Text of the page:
December is a busy month and a month of celebration. Knowing that you'll be doing a bit of partying and perhaps a little over indulging I've a few garden tips that might just compensate for this.
The first area I've focussed on is indoor plants. I know many struggle to keep them happy so do see my tips. If they keel over early in the New Year don't beat yourself up about it. After all, you wouldn't if they were cut flowers would you?
I've some tips on pruning, combating the cold and on feeding the birds too. I hope that you'll find it all helpful.
The Indoor Garden
- These need to be kept warm and out of draughts...good for centrally heated homes. Water when the leaves start to wilt and the compost feels dry. Give them a good soak but never let them stand in water for long. Buy English grown if possible as long lorry journeys will damage them. Feed regularly with specific poinsettia liquid feed for best results.
- Azaleas need lots of water and preferably rainwater. Cold tea once a month helps too! They will tolerate lower light and temperature levels than Poinsettia. They will also tolerate draughts. Repot into lime-free compost in the spring and keep them outside in the shade before bringing in for winter next year.
- Water cyclamen only when the leaves begin to wilt and droop. Water from the bottom of the pot. Keep in a cool place with good light. Remove yellowing leaves and fading flowers from the base of the corm. Do this with a twist and a sharp tug holding the stem with your thumb and forefinger. This ensures that you leave no stub attached to the corm and avoids rots starting there. When buying look for plants with plenty of healthy flower buds under the leaves.
Trees, Shrubs, Roses, Etc.
- Plant roses, fruit trees and bushes when the ground is not too wet or frozen.
- Dormant trees and shrubs can be moved now. Minimise root disturbance of these to increase the chance of success and rapid re-establishment.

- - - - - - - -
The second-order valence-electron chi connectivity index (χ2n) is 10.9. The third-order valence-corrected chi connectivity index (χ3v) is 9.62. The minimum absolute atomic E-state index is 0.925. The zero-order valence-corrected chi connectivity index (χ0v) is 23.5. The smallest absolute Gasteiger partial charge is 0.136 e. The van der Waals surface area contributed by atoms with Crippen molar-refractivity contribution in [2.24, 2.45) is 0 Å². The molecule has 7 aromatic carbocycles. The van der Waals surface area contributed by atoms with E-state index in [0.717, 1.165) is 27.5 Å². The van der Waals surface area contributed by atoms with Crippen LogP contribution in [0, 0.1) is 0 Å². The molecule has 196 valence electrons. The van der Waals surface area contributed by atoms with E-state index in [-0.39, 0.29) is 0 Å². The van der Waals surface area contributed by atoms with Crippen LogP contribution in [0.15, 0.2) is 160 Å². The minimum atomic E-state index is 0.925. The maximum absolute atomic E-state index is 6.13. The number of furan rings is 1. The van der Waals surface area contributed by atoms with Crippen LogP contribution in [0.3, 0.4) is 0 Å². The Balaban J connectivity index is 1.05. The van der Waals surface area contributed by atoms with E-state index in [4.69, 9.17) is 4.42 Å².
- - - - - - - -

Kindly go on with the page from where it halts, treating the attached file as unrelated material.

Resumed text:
- Consider planting a range of wildlife friendly native trees and shrubs. Many are suitable for hedges which provide nectar, food and shelter.
- Prune out old wood to rejuvenate shrubs. Wisteria pruning can be completed now along with vines.
- Tie spreading branches of conifers in as any snow we get will only make matters worse. Old trees prone to this are better replaced with new improved varieties. Sadly, many conifers do not go on forever!
- Fork over borders and dig some goodness back into the soil. I recommend composted green waste, spent mushroom compost or farmyard manure.
- Try forcing cut stems of winter flowering shrubs indoors. Good subjects include Winter Sweet, Witch Hazels, Lonicera fragrantissima and Winter Beauty, Viburnum fragrans & x bodnantense Dawn, Forsythia and even Lilac.
Bits and Pieces
Cold Damage Prevention
- Prevent freezing of water pumps in water features. Remove your pump before the onset of hard frost. Give it a good clean and check wiring so that it is ready to use again in spring. If you leave it in and running do raise it off the bottom to avoid disturbing hibernating wildlife.
- Don’t break the ice on your pond. If frozen, leave it to thaw naturally. Smashing ice can give a big shock to fish and if there are plants in the water, oxygen levels will be adequate until it thaws naturally anyway.
- Cover your outside tap with an insulation cover. Drain down sprinklers and hoses.
- Check that greenhouse heaters are working properly.
- Open the greenhouse ventilators during mild weather. That encourages good air movement which lowers humidity. Always remove dead leaves and flowers regularly as this is often where disease starts.
The Big Tidy Up
- Check and repair fences. Better to do it now than in spring when there is just so much to do!
- If you have a garden shed or use a corner of the garage, now might be a good time to have a good tidy up! Clean and sharpen tools ready for use in the New Year. Check any that need replacing and put them on your Christmas or birthday list!